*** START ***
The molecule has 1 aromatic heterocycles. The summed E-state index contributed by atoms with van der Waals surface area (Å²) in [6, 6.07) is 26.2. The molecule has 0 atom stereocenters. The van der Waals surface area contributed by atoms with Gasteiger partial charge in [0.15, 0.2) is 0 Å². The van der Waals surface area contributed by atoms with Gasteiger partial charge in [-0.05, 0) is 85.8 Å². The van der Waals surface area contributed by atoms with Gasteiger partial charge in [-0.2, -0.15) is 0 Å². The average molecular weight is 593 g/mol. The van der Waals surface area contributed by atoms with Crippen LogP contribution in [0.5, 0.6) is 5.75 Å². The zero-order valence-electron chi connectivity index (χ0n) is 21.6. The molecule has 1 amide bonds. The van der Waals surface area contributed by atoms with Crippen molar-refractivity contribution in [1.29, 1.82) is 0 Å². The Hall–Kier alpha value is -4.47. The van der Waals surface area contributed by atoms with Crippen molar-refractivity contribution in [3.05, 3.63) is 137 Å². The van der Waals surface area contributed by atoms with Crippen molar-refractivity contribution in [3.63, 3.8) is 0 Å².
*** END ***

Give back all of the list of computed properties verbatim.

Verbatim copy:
The molecule has 1 aromatic heterocycles. The summed E-state index contributed by atoms with van der Waals surface area (Å²) in [6, 6.07) is 26.2. The molecule has 0 atom stereocenters. The van der Waals surface area contributed by atoms with Gasteiger partial charge in [0.15, 0.2) is 0 Å². The van der Waals surface area contributed by atoms with Gasteiger partial charge in [-0.05, 0) is 85.8 Å². The van der Waals surface area contributed by atoms with Gasteiger partial charge in [-0.2, -0.15) is 0 Å². The average molecular weight is 593 g/mol. The van der Waals surface area contributed by atoms with Crippen LogP contribution in [0.5, 0.6) is 5.75 Å². The zero-order valence-electron chi connectivity index (χ0n) is 21.6. The molecule has 1 amide bonds. The van der Waals surface area contributed by atoms with Crippen molar-refractivity contribution in [1.29, 1.82) is 0 Å². The Hall–Kier alpha value is -4.47. The van der Waals surface area contributed by atoms with Crippen molar-refractivity contribution in [3.05, 3.63) is 137 Å². The van der Waals surface area contributed by atoms with Crippen molar-refractivity contribution in [3.63, 3.8) is 0 Å².